Whilst Mastertronic is clearly blazing some sort of budget path through the software industry, forcing everybody to reconsider just what to expect at what price, not all of its programs are of equal standard.
The problem with attempting to seriously criticise Mastertronic's stuff is that unless the program in question is actually appalling it seems churlish to winge too much about something that costs £1.99 or £2.99.
Con-Quest is a £2.99 Mad title. Presumably therefore it is supposed to be a little above the norm. It's not exactly a rip off but I doubt that you'll get all that much from it even at £2.99.
The astounding thing about Con-Quest is its programmer - Derek Brewster - one of the more respected names in the industry for titles like 3D Death Chase and Full Throttle. This game looks like it was knocked up in a couple of days by someone with little imagination and not all that much skill.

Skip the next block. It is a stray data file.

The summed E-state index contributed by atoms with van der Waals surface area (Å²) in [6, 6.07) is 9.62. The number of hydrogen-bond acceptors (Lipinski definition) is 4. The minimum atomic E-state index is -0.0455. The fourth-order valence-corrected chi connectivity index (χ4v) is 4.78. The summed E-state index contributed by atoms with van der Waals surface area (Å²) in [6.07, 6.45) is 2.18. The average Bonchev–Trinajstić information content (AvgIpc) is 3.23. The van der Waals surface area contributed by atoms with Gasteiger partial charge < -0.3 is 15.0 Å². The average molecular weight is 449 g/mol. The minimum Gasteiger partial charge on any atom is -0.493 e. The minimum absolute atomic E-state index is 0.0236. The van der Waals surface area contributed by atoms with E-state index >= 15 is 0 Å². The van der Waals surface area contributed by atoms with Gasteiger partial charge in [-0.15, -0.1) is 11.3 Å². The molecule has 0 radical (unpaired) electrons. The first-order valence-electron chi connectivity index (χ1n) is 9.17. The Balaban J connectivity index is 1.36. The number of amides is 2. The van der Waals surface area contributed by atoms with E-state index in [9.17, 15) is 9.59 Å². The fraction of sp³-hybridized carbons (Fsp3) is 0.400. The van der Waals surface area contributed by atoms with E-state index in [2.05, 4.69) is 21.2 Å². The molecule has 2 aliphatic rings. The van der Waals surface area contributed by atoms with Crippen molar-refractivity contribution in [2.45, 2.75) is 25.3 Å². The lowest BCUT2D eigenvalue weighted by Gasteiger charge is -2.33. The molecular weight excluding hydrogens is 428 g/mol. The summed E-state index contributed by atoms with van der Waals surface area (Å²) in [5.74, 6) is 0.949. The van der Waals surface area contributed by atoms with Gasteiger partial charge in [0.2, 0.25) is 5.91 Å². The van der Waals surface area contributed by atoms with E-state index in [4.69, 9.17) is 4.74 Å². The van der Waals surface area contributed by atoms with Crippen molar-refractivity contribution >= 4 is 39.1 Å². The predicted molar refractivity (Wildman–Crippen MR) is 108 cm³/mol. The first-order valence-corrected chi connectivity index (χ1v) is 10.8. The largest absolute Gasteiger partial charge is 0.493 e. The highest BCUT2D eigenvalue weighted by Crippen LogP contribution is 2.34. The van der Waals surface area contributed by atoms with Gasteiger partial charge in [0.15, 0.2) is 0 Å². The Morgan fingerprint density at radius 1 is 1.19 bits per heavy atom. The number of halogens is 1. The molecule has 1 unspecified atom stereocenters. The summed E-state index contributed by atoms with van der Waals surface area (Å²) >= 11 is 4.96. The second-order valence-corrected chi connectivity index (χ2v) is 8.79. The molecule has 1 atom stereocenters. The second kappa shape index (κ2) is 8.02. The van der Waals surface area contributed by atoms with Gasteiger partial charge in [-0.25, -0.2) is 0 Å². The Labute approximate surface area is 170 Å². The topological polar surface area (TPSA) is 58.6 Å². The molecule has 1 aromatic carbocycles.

"Save Oscar's soul from the torment of walking through the eternal fires of Hell", is what it says on the box. It seems a reasonable request but I found myself leaving Oscar to fry at ever earlier intervals. Oscar is... well, I don't know what, but it's got two legs and a big head, and there are a large number of flickery sprites. The box says they are animated, but I'd say they zoom around the screen as though shot from a cannon. Some of them are sort of snakes, some of them are sort of dragons, all are certainly very wh***y.
The chameleon-like sprites (they change their colour to match the background) whizz around the standard Ultimate-style medieval castle with the usual Ultimate stairs up which you slide (?) and with accepted Ultimate fitments like caskets, books, axes and fountains. Oscar finds objects, picks them up, drops them and uses them - some open things, some are weapons one is a sort of protective globe.
In its defence, Con-Quest is big and some people don't seem to ever get tired of this sort of game. A few brownie points too for an icon system which is at least faintly original.
At £2.99 you won't find Con-Quest a hair-pulling waste of money but unless you are an absolute addict of this genre I think you'll probably wish you hadn't bothered.
Author: Derek Brewster
Reviewer: Graham Taylor
A tired variant of Atic Atac graphics, themes and playing style that should long ago have been laid to rest.